History teaches that government spying is naturally subject to abuse without strong oversight, yet only the tiniest fraction of electronic surveillance of Americans — the tip of a vast and rapidly growing iceberg — is meaningfully visible to Congress, let alone the general public. Under the controversial FISA (Foreign Intelligence Surveillance Act) Amendments Act of 2008, set to expire at the end of the year, the National Security Agency is empowered to vacuum up the international communications of Americans under sweeping authorizations that dispense with the need for individual warrants. Despite reports of large-scale overcollection of Americans’ e-mails and phone calls, including purely domestic traffic, the NSA has brazenly refused to give Congress any estimate of how many citizens’ private conversations are being captured in its vast databases, and legislators have shown little willingness to demand greater transparency as they prepare to reauthorize the law. Increasingly, even ordinary criminal investigations employ off-the-books electronic surveillance techniques that circumvent federal reporting requirements. The public is informed about the few thousand wiretaps authorized every year but remains largely in the dark about newer and far more prevalent techniques, such as the routine use of cell phones as sophisticated tracking devices.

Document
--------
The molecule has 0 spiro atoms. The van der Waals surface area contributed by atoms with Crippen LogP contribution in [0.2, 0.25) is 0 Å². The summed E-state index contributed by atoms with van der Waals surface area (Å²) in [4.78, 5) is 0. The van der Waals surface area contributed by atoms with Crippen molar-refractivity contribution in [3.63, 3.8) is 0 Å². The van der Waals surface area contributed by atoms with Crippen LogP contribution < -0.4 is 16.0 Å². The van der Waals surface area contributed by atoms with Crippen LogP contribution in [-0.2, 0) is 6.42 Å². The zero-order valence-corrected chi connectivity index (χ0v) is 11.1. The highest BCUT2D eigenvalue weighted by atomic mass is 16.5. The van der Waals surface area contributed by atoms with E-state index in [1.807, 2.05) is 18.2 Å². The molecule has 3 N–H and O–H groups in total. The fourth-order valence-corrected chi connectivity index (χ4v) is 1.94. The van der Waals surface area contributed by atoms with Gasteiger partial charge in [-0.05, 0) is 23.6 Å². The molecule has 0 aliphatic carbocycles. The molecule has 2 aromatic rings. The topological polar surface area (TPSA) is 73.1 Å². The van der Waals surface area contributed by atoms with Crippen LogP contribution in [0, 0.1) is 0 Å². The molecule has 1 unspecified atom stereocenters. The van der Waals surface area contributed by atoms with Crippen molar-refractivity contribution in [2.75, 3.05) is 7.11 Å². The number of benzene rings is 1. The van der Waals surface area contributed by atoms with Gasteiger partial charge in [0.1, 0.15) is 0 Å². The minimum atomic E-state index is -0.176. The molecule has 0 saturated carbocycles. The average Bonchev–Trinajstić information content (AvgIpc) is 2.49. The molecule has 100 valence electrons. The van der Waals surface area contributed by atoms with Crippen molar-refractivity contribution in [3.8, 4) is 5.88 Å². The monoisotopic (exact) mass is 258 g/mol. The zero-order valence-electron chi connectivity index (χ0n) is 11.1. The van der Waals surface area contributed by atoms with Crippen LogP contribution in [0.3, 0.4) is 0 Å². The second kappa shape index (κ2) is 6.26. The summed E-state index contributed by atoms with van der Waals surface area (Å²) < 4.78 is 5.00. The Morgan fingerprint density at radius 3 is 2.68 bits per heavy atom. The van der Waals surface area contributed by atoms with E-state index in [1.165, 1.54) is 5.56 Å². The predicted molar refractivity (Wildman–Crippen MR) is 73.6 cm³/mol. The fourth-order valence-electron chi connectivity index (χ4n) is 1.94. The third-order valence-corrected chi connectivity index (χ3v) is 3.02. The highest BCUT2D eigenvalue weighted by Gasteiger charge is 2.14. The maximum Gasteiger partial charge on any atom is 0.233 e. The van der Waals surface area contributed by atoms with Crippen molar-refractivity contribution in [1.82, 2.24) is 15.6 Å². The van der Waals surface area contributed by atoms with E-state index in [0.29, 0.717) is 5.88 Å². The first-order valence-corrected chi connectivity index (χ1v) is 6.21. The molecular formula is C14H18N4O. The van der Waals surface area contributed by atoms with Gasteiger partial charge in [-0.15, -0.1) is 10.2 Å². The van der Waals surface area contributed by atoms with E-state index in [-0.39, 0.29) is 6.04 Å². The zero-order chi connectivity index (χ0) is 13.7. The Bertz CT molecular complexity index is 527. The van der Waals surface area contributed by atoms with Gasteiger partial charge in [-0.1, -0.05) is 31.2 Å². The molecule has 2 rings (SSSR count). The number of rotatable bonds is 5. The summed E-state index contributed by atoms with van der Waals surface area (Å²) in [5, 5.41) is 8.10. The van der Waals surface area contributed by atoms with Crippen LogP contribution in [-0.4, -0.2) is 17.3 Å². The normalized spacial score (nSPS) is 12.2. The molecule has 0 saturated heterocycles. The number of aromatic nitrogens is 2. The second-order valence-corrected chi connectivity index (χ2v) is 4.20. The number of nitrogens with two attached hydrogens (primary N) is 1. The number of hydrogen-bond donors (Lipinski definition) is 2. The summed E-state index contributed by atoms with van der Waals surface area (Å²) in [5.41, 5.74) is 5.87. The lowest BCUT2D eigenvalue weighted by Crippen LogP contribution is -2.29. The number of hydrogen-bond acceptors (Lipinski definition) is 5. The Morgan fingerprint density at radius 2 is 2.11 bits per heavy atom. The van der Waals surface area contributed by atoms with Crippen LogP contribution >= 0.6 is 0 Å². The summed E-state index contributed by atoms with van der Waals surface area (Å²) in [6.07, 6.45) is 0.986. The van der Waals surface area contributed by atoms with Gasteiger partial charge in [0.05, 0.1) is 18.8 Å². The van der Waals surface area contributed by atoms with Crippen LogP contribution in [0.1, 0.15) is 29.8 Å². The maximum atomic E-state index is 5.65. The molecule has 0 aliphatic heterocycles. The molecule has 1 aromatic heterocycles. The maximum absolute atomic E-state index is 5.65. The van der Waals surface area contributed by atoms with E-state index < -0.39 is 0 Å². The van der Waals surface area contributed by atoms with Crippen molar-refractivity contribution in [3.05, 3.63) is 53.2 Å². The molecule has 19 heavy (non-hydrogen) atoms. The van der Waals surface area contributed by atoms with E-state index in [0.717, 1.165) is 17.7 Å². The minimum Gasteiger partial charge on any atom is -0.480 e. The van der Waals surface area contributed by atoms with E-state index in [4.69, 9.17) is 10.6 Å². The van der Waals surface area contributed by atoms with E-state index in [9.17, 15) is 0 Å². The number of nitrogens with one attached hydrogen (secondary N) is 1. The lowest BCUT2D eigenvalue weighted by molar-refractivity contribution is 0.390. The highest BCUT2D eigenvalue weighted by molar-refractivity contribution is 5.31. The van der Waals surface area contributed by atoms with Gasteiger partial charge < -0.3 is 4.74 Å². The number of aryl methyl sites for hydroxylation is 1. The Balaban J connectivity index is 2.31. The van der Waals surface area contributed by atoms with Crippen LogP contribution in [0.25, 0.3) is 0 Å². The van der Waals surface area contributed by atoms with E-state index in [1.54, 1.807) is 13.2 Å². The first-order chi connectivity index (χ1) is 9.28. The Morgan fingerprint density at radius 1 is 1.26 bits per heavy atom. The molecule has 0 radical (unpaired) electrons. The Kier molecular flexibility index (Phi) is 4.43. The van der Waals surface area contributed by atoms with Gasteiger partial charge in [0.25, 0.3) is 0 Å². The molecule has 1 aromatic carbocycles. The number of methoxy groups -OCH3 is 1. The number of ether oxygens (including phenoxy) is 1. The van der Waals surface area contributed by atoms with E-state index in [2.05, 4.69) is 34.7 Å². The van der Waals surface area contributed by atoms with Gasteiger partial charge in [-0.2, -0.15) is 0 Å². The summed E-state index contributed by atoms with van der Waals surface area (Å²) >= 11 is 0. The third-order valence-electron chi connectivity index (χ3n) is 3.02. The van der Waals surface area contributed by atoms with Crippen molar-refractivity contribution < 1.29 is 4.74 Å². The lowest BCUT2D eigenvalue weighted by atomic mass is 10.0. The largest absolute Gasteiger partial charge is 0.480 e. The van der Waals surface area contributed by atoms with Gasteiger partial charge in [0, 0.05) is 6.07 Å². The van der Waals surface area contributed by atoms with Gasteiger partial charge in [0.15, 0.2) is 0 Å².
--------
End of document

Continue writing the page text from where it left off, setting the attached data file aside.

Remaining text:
Featuring Benjamin H. Friedman, Research Fellow in Defense and Homeland Security Studies, Cato Institute; Spencer Ackerman, Senior Writer, WIRED Magazine; and Julian Sanchez, Research Fellow, Cato Institute; moderated by Laura Odato, Director of Government Affairs, Cato Institute.
Featured PublicationWe are grateful to the Harry and Lynde Bradley Foundation and the Carthage Foundation whose support of the October 2012 Cato Conference “Europe’s Crisis and the Welfare State: Lessons for the United States” made possible this special issue of the Cato Journal.
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More Bang for Your Buck
The Cato Institute tops a new measure of think tank performance in the United States, according to a recent report. Cato bested all other U.S. think tanks in the main category of “Aggregate Profile per Dollar Spent.” “I’m grateful to the Center for Global Development for showing that Cato gives its sponsors something I wish government gave more of to taxpayers: bang for the buck,” said Cato CEO John Allison.